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Computer Incident Response and Product Security: Operating an Incident Response Team

  • Sample Chapter is provided courtesy of Cisco Press.
  • Date: Dec 17, 2010.

Chapter Description

This chapter covers aspects of running an incidence response team (IRT) such as team size, team member profiles, cooperating with other groups, preparing for incidents, and measuring success.

New Team Member Profile

There was a time when requirements for becoming a member of the Cisco PSIRT team included, apart from sound security acumen and knowledge, things such as “works 24 hours a day, leaps over tall buildings, and is capable of stopping a running train.” Shirts with the letter “S” were given when you joined the team, but we had to bring our own cape. That was the humorous side of the requirements, but reality, as everyone knows, is much stranger than fiction.

Computer security is not just a job; it is a way of life and a special state of mind. When most people see a new device or an application, they think: “Nice features. How can I use them?” Security-inclined people think: “How can protection be circumvented, and how can someone misuse a feature?” That is what immediately separate security-oriented people from others. Working in the computer security arena requires dedication, an open mind, and knowledge. One comforting thing for people who would like to work in an IRT but are afraid they would not be given the chance because they lack knowledge and experience is that these things are important but are not paramount. You can learn facts, but you cannot “learn” lateral thinking and security acumen.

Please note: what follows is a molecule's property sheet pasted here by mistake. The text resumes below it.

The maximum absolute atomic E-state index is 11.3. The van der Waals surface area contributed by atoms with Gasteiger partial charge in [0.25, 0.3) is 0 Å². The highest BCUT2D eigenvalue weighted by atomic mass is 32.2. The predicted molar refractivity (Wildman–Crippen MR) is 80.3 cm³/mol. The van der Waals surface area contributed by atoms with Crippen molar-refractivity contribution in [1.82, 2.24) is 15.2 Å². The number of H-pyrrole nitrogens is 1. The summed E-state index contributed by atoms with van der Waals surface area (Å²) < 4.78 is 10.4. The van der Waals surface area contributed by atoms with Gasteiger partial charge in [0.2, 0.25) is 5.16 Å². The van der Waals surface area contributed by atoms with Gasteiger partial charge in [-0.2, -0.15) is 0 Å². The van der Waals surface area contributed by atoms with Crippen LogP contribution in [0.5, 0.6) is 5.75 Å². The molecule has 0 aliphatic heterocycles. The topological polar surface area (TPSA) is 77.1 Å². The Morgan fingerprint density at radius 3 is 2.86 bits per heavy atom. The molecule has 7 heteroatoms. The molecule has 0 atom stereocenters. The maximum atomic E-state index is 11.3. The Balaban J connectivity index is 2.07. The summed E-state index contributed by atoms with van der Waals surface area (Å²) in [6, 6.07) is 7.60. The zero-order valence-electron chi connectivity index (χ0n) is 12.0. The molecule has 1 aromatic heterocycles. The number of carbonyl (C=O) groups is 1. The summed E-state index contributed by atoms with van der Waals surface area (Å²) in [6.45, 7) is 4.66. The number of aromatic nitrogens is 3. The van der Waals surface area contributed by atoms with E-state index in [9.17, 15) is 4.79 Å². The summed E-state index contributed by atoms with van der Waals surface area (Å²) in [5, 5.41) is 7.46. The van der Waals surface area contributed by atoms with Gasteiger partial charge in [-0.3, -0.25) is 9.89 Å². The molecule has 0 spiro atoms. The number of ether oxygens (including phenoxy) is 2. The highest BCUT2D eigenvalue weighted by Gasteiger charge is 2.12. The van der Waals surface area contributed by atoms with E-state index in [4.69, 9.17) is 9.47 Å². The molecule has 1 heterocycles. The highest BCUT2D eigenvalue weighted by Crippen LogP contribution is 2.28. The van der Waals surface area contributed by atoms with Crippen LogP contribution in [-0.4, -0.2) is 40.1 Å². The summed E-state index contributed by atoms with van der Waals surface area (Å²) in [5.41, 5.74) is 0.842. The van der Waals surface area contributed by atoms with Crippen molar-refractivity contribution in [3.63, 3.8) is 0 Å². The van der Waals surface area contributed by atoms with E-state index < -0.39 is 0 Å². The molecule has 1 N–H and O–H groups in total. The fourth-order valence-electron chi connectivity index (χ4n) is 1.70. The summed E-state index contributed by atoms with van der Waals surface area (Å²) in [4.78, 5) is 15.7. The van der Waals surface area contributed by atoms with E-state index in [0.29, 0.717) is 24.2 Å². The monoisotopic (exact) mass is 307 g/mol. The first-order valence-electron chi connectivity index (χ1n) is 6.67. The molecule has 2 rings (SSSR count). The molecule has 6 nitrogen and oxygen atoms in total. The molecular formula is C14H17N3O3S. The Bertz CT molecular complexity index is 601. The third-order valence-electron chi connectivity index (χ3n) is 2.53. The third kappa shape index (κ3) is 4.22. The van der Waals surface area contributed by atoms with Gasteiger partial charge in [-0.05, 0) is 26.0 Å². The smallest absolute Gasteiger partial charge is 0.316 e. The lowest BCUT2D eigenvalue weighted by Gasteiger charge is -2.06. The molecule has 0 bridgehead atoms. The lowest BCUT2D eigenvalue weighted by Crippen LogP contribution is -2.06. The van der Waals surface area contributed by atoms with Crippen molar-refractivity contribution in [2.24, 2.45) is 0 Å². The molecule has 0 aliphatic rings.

When hiring, the IRT should look at the way a candidate thinks about problems, the way the problem is approached, and how quickly new information is used to reevaluate it. Often a candidate might be asked some trick questions that are completely unrelated to security, or even computers, just to assess how the candidate thinks. If candidates have the right qualities, they can learn the details afterward. It is always much easier to memorize simple facts such as “/etc/shadow file contains passwords” than to understand reasons why passwords have been moved from /etc/password and placed in this other file.

Obviously, having the knowledge is good and, all things being equal, candidates with more knowledge and experience will probably have an advantage over inexperienced ones. Therefore, for all prospective IRT members, keep on learning and be curious.

Apart from security acumen, a good candidate must also posses the following skills:

  • Good technical skills. Understand operating systems, networks, cryptography, a few programming languages (for example, Perl, C, and Java), and how all these elements interoperate.
  • Have good interpersonal skills.
  • Do not panic easily.
  • Form a mental image of an incident based on sketchy information and make decisions.

Strong Technical Skills

Good understanding does not mean knowing all the details, but it does mean knowing salient details, why things are set up that way, and where to look for full details. Here are two examples of what would be a minimum of knowledge on two topics:

  • Microsoft Windows configuration parameters: Microsoft Windows stores configuration details in the Registry, which is divided into hives. Each Registry hive is further divided into keys, subkeys, and values. A tool Reg.exe is used to edit the Registry. Further details are on the Microsoft website.

  • Border Gateway Protocol (BGP): Transfers routing information in the Internet. The routing information is used by individual routers to make decision where to route a particular packet given its destination. More information about BGP can be found on the Internet Engineering Task Force (IETF) and Cisco websites.